US 6578035 B1
A method and system for ensuring an current and valid copy of a distributed database is re-installed for a file server that has failed and been restored or otherwise has been offline and is then brought online. This invention can include validating the database each time the database is opened. The method can include placing a signature in the database indicating that the database was closed normally. The method can also include indicating the time the database was last used. The method can also check the partition placement and structure with other servers that hold replicas to insure that the partition structure is correct. The method can also include comparing the synchronization state of replicas with the other servers that hold replicas of the database to see if they agree on the synchronized/time/state of the replicas of the restored server. The method can also check to see that the database belongs to this server. The method can then notify the operator/administrator if the database is determined to be old or foreign. The operator/administrator can then produce a more suitable database if possible.
1. A method for dynamic validation of a distributed database segment on a database on a server in a system, the method comprising:
creating a signature for the database indicating whether the last usage of the database had been completed successfully and the database was closed and tagged appropriately;
comparing a time signature on the database of a last time the database was used in relation to a time signature known by other databases in the system;
comparing a partition configuration of the database with the configuration from other servers' databases to determine that the correct replica distribution has been maintained;
checking a plurality of synchronization properties of the database with other databases in the system to validate that the instance of the database is time specific;
comparing an ownership property of the database with information known to belong to the server which may be retrieved from other databases;
determining whether the database is a correct copy to be introduced into the system; and
notifying an operator whether the database is correct or not.
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10. A computer program for dynamic validation of a distributed database with a database segment, the computer program comprising:
instructions for creating a signature for the database segment indicating whether the database segment was previously closed correctly;
instructions for comparing a time signature on the database of a last time the database in use;
instructions for comparing a partition configuration of the database;
instructions for checking a plurality of synchronization properties of the database;
instructions for comparing an ownership property of the database to a server that the database resides on;
instructions for determining whether the database is a correct copy to re-install; and instructions for notifying an operator whether the database is acceptable.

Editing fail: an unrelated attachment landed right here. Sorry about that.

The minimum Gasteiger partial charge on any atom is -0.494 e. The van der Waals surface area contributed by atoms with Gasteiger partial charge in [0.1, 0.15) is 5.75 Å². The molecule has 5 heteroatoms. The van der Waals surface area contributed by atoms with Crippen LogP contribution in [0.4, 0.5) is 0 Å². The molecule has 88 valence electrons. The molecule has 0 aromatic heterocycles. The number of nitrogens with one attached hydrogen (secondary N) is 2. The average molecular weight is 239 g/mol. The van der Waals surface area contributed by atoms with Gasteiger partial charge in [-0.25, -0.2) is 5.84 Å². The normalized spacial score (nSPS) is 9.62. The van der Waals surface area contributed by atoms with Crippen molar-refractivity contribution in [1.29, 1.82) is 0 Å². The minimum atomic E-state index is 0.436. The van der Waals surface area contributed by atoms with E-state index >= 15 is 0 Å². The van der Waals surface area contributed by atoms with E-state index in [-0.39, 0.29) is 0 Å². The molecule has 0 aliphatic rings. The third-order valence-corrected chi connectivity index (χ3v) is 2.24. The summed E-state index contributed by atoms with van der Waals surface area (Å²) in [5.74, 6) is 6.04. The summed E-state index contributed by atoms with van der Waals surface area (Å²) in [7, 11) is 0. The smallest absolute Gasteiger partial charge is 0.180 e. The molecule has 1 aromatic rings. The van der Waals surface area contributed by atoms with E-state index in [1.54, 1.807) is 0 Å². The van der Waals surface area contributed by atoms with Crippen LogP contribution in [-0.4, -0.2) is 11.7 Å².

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14. A method for continued operation when a database has been replaced inadvertently, the method comprising:
copying information from a synchronization engine to replace out of date data;
replacing a plurality of objects that have been moved and where status can not be verified by the pointers to the objects;
modifying a plurality of internal data structures for use wherein the plurality of internal data structures includes at least one from a group consisting of: naming properties, network addresses, and encryption keys; and
re-using an old database, when a correct database cannot be produced, by generating a suitable successor from data available in the old databases.
This invention relates generally to computer software, and more specifically to a system and method for maintaining a directory system in a distributed computer network.
Personal computers or workstations may be linked in a computer network to facilitate the sharing of data, applications, files, and other resources. One common type of computer network is a client/server network, where some computers act as servers and others as clients. In a client/server network, the sharing of resources is accomplished through the use of one or more servers. Each server includes a processing unit that is dedicated to managing centralized resources and to sharing these resources with other servers and/or various personal computers and workstations, which are known as the clients of the server.
Directories and directory services are often provided to enable an environment for access to a particular resource. One example of a directory service is Novell Directory Services (“NDS”) for Novell Netware networks, as provided by Novell, Inc. of Provo, Utah. NDS provides a logical tree-structure view of all resources on the network so that clients can access them without knowing where they are physically located.
For database applications where computers are widely distributed (e.g., geographically), replication provides an efficient way for distributed systems to access current information. Replication enables many computers or computer applications to work with their own local, current copy, or replica, of one or more entries. Since a widely distributed network may rely on many network links for connecting several servers and clients, a replica can provide an efficient method for storing specific copies of the entries.
However, replicas can often be very difficult to keep current; the level of difficulty being directly proportional with the expanse of the network distribution. A particularly difficult aspect of maintaining replicas of directories, is restoring the most updated copy after a file server fails and is then restored. On the Netware platform, Novell can keep an end user from copying old DS database data onto a server, even though the volume may fail and is restored to the server. Therefore the database is either up to date or the server is re-installed into the tree.